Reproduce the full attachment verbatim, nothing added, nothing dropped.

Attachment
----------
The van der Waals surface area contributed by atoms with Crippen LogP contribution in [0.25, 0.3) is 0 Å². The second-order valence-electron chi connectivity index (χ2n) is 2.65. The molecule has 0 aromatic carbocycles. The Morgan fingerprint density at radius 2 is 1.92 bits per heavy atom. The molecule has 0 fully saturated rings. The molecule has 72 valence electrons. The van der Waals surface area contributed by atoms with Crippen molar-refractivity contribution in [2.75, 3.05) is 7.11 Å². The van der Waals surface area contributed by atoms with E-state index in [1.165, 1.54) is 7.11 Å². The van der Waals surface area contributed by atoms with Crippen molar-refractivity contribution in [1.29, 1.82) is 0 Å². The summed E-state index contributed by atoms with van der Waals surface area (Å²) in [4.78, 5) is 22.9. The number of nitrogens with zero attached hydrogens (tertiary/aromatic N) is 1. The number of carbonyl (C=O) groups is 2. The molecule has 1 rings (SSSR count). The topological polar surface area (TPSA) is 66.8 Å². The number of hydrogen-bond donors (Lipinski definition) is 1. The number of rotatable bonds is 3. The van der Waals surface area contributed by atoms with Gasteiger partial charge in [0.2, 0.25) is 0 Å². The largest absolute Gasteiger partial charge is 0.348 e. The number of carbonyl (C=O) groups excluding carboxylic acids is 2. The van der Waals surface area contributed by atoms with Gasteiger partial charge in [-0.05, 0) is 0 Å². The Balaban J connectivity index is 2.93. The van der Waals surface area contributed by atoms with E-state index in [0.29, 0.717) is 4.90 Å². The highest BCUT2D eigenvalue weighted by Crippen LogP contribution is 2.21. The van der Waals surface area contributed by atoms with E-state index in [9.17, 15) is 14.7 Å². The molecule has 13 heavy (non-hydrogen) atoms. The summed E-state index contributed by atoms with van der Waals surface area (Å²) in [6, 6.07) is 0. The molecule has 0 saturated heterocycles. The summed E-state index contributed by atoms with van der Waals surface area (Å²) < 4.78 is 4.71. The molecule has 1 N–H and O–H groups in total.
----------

The van der Waals surface area contributed by atoms with Crippen LogP contribution in [0.25, 0.3) is 0 Å². The second-order valence-electron chi connectivity index (χ2n) is 2.65. The molecule has 0 aromatic carbocycles. The Morgan fingerprint density at radius 2 is 1.92 bits per heavy atom. The molecule has 0 fully saturated rings. The molecule has 72 valence electrons. The van der Waals surface area contributed by atoms with Crippen molar-refractivity contribution in [2.75, 3.05) is 7.11 Å². The van der Waals surface area contributed by atoms with E-state index in [1.165, 1.54) is 7.11 Å². The van der Waals surface area contributed by atoms with Crippen molar-refractivity contribution in [1.29, 1.82) is 0 Å². The summed E-state index contributed by atoms with van der Waals surface area (Å²) in [4.78, 5) is 22.9. The number of nitrogens with zero attached hydrogens (tertiary/aromatic N) is 1. The number of carbonyl (C=O) groups is 2. The molecule has 1 rings (SSSR count). The topological polar surface area (TPSA) is 66.8 Å². The number of hydrogen-bond donors (Lipinski definition) is 1. The number of rotatable bonds is 3. The van der Waals surface area contributed by atoms with Gasteiger partial charge in [0.2, 0.25) is 0 Å². The largest absolute Gasteiger partial charge is 0.348 e. The number of carbonyl (C=O) groups excluding carboxylic acids is 2. The van der Waals surface area contributed by atoms with Gasteiger partial charge in [-0.05, 0) is 0 Å². The Balaban J connectivity index is 2.93. The van der Waals surface area contributed by atoms with E-state index in [0.29, 0.717) is 4.90 Å². The highest BCUT2D eigenvalue weighted by Crippen LogP contribution is 2.21. The van der Waals surface area contributed by atoms with E-state index in [9.17, 15) is 14.7 Å². The molecule has 13 heavy (non-hydrogen) atoms. The summed E-state index contributed by atoms with van der Waals surface area (Å²) in [6, 6.07) is 0. The molecule has 0 saturated heterocycles. The summed E-state index contributed by atoms with van der Waals surface area (Å²) < 4.78 is 4.71. The molecule has 1 N–H and O–H groups in total.